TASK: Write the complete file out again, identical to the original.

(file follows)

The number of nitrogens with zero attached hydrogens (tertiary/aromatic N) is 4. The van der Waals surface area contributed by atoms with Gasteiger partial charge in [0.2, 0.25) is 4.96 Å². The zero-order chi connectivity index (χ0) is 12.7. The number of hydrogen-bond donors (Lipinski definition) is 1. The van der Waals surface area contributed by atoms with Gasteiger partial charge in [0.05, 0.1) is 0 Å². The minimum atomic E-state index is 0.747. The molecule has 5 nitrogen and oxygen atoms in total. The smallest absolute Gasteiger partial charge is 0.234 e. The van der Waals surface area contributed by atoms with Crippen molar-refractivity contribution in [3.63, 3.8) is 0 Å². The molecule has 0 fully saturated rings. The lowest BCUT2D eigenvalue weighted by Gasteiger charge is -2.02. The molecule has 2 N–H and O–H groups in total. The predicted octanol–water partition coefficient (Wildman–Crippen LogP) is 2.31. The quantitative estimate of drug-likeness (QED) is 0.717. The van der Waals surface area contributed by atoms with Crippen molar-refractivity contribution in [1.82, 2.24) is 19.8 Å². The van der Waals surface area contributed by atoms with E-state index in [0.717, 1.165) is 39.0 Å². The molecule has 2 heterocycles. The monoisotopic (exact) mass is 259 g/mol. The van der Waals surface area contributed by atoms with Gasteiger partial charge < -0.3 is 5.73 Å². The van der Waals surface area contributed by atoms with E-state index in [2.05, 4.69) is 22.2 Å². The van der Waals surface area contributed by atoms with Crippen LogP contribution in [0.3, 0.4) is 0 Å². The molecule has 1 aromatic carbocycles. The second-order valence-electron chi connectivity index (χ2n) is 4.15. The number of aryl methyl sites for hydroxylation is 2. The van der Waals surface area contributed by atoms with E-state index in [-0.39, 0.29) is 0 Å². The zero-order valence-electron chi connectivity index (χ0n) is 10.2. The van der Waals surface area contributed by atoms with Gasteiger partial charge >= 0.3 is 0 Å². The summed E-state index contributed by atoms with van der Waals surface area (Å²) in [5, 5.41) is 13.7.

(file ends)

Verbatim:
The number of nitrogens with zero attached hydrogens (tertiary/aromatic N) is 4. The van der Waals surface area contributed by atoms with Gasteiger partial charge in [0.2, 0.25) is 4.96 Å². The zero-order chi connectivity index (χ0) is 12.7. The number of hydrogen-bond donors (Lipinski definition) is 1. The van der Waals surface area contributed by atoms with Gasteiger partial charge in [0.05, 0.1) is 0 Å². The minimum atomic E-state index is 0.747. The molecule has 5 nitrogen and oxygen atoms in total. The smallest absolute Gasteiger partial charge is 0.234 e. The van der Waals surface area contributed by atoms with Crippen molar-refractivity contribution in [3.63, 3.8) is 0 Å². The molecule has 0 fully saturated rings. The lowest BCUT2D eigenvalue weighted by Gasteiger charge is -2.02. The molecule has 2 N–H and O–H groups in total. The predicted octanol–water partition coefficient (Wildman–Crippen LogP) is 2.31. The quantitative estimate of drug-likeness (QED) is 0.717. The van der Waals surface area contributed by atoms with Crippen molar-refractivity contribution in [1.82, 2.24) is 19.8 Å². The van der Waals surface area contributed by atoms with E-state index in [0.717, 1.165) is 39.0 Å². The molecule has 2 heterocycles. The monoisotopic (exact) mass is 259 g/mol. The van der Waals surface area contributed by atoms with Gasteiger partial charge < -0.3 is 5.73 Å². The van der Waals surface area contributed by atoms with E-state index in [2.05, 4.69) is 22.2 Å². The van der Waals surface area contributed by atoms with Crippen LogP contribution in [0.3, 0.4) is 0 Å². The molecule has 1 aromatic carbocycles. The second-order valence-electron chi connectivity index (χ2n) is 4.15. The number of aryl methyl sites for hydroxylation is 2. The van der Waals surface area contributed by atoms with E-state index in [-0.39, 0.29) is 0 Å². The zero-order valence-electron chi connectivity index (χ0n) is 10.2. The van der Waals surface area contributed by atoms with Gasteiger partial charge >= 0.3 is 0 Å². The summed E-state index contributed by atoms with van der Waals surface area (Å²) in [5, 5.41) is 13.7.